Supporting Productive Engagement in Work, Volunteering, and Lifelong Education
Longer life spans result in the need to enable people to continue contributing to society, through various avenues such as helping younger generations, caring for grandchildren, mentoring, volunteering, or working. Providing opportunities to increase workforce participation for people over age 50 in high-income countries who have the desire or need to work is the best way to harness healthy longevity in service to those countries’ economies, the report says. Moreover, healthy longevity will contribute to growth in gross domestic product, personal savings, and government coffers.
Removing structural barriers that prevent people from working as long as they want — such as age discrimination and higher taxes on wages earned after retirement age — and establishing incentives to encourage people to work have historically increased workforce participation. Employers can make employment more attractive by allowing people to transition incrementally into retirement. Governments can eliminate mandatory age-based retirement and provide incentives for job retraining.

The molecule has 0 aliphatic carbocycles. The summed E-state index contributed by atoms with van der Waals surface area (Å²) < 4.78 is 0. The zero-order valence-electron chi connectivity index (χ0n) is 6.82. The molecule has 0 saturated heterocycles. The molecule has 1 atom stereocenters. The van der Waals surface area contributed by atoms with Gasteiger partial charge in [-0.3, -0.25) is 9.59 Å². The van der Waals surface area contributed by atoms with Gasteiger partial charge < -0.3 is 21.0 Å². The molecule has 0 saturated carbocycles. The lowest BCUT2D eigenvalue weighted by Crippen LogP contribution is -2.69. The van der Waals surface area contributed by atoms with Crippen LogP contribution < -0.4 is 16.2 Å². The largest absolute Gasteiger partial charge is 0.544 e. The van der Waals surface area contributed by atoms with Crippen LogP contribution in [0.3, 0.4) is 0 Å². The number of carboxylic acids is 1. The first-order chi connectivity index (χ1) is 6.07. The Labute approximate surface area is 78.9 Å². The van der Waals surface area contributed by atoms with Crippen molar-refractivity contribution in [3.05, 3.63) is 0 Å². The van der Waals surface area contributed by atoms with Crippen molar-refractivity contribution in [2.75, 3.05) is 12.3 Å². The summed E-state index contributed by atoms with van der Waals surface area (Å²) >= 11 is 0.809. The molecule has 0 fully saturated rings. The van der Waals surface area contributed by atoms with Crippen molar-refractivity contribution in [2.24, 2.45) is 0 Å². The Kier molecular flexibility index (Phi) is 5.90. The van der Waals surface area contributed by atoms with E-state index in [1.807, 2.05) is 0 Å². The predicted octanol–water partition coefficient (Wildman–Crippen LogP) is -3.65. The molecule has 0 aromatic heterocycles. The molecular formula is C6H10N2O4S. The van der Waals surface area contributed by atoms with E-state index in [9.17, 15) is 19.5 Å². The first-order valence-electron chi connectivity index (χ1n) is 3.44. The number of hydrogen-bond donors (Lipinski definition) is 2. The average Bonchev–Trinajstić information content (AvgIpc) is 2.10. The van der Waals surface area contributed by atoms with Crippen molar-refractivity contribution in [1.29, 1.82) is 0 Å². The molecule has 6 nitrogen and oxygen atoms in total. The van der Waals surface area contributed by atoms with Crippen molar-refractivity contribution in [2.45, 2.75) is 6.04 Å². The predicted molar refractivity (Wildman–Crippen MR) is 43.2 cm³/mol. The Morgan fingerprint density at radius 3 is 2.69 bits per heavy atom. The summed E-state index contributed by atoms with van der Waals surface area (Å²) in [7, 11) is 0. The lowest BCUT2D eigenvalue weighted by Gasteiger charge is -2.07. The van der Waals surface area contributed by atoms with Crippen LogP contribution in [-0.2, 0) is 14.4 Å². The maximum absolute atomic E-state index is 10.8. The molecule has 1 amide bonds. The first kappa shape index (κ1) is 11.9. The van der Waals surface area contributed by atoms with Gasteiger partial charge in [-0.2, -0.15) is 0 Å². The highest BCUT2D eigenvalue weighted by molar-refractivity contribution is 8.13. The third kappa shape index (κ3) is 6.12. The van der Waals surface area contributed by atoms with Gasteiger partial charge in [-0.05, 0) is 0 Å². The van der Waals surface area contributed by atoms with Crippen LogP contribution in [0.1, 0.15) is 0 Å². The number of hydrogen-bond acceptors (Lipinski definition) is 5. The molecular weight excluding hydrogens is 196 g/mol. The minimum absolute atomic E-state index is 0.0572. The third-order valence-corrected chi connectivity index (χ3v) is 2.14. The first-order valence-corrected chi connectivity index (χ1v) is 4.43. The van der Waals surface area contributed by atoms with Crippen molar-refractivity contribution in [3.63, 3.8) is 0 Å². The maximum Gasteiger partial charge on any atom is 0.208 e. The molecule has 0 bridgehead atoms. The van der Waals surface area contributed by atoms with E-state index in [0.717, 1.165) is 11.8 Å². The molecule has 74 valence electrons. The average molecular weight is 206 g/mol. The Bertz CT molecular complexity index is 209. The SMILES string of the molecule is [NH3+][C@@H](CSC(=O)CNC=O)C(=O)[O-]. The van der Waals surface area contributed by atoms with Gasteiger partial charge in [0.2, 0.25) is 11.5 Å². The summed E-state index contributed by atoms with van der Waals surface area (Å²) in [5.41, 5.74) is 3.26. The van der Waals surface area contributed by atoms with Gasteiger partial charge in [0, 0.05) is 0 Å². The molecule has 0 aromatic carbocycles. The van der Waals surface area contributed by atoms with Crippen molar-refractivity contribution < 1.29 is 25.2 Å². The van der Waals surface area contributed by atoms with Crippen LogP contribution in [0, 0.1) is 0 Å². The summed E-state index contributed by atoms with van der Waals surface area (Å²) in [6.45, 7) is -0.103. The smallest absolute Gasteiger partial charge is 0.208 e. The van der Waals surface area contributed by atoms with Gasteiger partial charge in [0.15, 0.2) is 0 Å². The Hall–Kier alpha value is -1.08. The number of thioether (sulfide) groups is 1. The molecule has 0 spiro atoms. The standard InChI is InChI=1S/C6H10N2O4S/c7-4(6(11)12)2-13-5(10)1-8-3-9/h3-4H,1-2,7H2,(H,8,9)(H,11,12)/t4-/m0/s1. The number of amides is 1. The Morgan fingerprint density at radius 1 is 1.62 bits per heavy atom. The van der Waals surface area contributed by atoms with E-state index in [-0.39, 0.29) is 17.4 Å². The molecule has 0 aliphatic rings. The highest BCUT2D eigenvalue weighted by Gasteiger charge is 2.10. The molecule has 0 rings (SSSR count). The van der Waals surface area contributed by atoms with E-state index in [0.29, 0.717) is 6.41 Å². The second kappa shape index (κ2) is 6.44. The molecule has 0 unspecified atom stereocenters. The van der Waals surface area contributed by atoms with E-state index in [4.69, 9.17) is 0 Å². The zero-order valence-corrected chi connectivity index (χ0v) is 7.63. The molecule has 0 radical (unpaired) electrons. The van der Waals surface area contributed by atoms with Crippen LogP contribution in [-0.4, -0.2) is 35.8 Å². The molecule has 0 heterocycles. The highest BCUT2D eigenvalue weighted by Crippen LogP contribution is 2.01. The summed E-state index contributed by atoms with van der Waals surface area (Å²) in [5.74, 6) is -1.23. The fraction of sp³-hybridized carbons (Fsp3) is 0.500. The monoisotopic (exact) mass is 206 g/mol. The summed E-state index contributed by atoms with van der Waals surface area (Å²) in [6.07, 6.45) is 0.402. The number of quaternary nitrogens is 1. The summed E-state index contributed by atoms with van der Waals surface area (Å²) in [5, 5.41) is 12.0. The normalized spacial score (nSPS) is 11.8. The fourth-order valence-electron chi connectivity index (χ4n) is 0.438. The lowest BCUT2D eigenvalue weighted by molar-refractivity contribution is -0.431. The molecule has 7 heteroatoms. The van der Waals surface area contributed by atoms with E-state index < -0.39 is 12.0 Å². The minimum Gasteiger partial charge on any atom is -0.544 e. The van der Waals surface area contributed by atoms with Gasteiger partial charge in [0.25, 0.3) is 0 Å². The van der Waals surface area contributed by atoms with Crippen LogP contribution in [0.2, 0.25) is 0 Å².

Governments, in collaboration with the business sector, should develop new policies that ensure worker health and safety and legal and income protections (including for those working in the gig economy and during periods of disability), increase opportunities for part-time work and flexible schedules, and promote intergenerational national and community service and encore careers. In addition, governments, employers, and educational institutions should prioritize investments in redesigning education systems to support lifelong learning and training, the report says.